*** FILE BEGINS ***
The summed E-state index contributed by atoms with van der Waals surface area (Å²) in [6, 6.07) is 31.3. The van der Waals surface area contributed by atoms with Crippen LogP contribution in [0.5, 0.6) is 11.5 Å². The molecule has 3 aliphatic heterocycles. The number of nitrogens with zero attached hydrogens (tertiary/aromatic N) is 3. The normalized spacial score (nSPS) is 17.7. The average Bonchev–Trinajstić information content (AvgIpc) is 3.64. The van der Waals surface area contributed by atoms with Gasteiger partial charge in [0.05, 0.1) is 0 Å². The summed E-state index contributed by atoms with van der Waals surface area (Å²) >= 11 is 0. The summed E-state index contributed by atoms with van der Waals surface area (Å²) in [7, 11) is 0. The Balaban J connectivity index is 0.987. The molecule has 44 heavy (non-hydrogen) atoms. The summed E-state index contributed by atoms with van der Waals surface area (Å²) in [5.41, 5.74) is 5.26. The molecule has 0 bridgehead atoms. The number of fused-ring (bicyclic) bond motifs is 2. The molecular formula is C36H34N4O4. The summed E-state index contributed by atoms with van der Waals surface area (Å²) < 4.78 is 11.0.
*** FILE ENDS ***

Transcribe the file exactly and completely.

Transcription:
The summed E-state index contributed by atoms with van der Waals surface area (Å²) in [6, 6.07) is 31.3. The van der Waals surface area contributed by atoms with Crippen LogP contribution in [0.5, 0.6) is 11.5 Å². The molecule has 3 aliphatic heterocycles. The number of nitrogens with zero attached hydrogens (tertiary/aromatic N) is 3. The normalized spacial score (nSPS) is 17.7. The average Bonchev–Trinajstić information content (AvgIpc) is 3.64. The van der Waals surface area contributed by atoms with Gasteiger partial charge in [0.05, 0.1) is 0 Å². The summed E-state index contributed by atoms with van der Waals surface area (Å²) >= 11 is 0. The summed E-state index contributed by atoms with van der Waals surface area (Å²) in [7, 11) is 0. The Balaban J connectivity index is 0.987. The molecule has 44 heavy (non-hydrogen) atoms. The summed E-state index contributed by atoms with van der Waals surface area (Å²) in [5.41, 5.74) is 5.26. The molecule has 0 bridgehead atoms. The number of fused-ring (bicyclic) bond motifs is 2. The molecular formula is C36H34N4O4. The summed E-state index contributed by atoms with van der Waals surface area (Å²) < 4.78 is 11.0.